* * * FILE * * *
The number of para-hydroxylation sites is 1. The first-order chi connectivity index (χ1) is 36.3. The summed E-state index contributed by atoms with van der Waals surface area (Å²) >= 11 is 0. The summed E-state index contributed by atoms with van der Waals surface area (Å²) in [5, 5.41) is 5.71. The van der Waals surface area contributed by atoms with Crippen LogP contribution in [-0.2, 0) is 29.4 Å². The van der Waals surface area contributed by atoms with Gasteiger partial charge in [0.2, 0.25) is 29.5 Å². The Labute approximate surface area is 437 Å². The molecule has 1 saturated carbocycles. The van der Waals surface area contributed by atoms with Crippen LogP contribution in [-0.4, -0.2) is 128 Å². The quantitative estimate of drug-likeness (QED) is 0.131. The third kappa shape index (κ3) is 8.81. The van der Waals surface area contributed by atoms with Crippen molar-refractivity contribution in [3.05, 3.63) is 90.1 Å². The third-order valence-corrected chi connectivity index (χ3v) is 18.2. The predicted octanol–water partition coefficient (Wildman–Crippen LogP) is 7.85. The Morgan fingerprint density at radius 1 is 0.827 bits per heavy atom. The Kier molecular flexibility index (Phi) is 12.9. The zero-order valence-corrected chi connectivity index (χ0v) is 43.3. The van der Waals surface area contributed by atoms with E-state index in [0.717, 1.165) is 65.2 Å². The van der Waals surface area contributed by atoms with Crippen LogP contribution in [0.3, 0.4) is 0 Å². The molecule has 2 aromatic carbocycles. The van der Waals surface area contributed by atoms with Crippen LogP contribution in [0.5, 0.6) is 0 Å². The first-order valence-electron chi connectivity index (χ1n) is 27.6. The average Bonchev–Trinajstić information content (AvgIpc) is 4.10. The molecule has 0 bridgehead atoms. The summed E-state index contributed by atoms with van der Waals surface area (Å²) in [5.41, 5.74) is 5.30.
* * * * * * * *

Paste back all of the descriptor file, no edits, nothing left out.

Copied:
The number of para-hydroxylation sites is 1. The first-order chi connectivity index (χ1) is 36.3. The summed E-state index contributed by atoms with van der Waals surface area (Å²) >= 11 is 0. The summed E-state index contributed by atoms with van der Waals surface area (Å²) in [5, 5.41) is 5.71. The van der Waals surface area contributed by atoms with Crippen LogP contribution in [-0.2, 0) is 29.4 Å². The van der Waals surface area contributed by atoms with Gasteiger partial charge in [0.2, 0.25) is 29.5 Å². The Labute approximate surface area is 437 Å². The molecule has 1 saturated carbocycles. The van der Waals surface area contributed by atoms with Crippen LogP contribution in [-0.4, -0.2) is 128 Å². The quantitative estimate of drug-likeness (QED) is 0.131. The third kappa shape index (κ3) is 8.81. The van der Waals surface area contributed by atoms with Crippen molar-refractivity contribution in [3.05, 3.63) is 90.1 Å². The third-order valence-corrected chi connectivity index (χ3v) is 18.2. The predicted octanol–water partition coefficient (Wildman–Crippen LogP) is 7.85. The Morgan fingerprint density at radius 1 is 0.827 bits per heavy atom. The Kier molecular flexibility index (Phi) is 12.9. The zero-order valence-corrected chi connectivity index (χ0v) is 43.3. The van der Waals surface area contributed by atoms with E-state index in [0.717, 1.165) is 65.2 Å². The van der Waals surface area contributed by atoms with Crippen LogP contribution in [0.3, 0.4) is 0 Å². The molecule has 2 aromatic carbocycles. The van der Waals surface area contributed by atoms with Crippen LogP contribution in [0.5, 0.6) is 0 Å². The first-order valence-electron chi connectivity index (χ1n) is 27.6. The average Bonchev–Trinajstić information content (AvgIpc) is 4.10. The molecule has 0 bridgehead atoms. The summed E-state index contributed by atoms with van der Waals surface area (Å²) in [5.41, 5.74) is 5.30.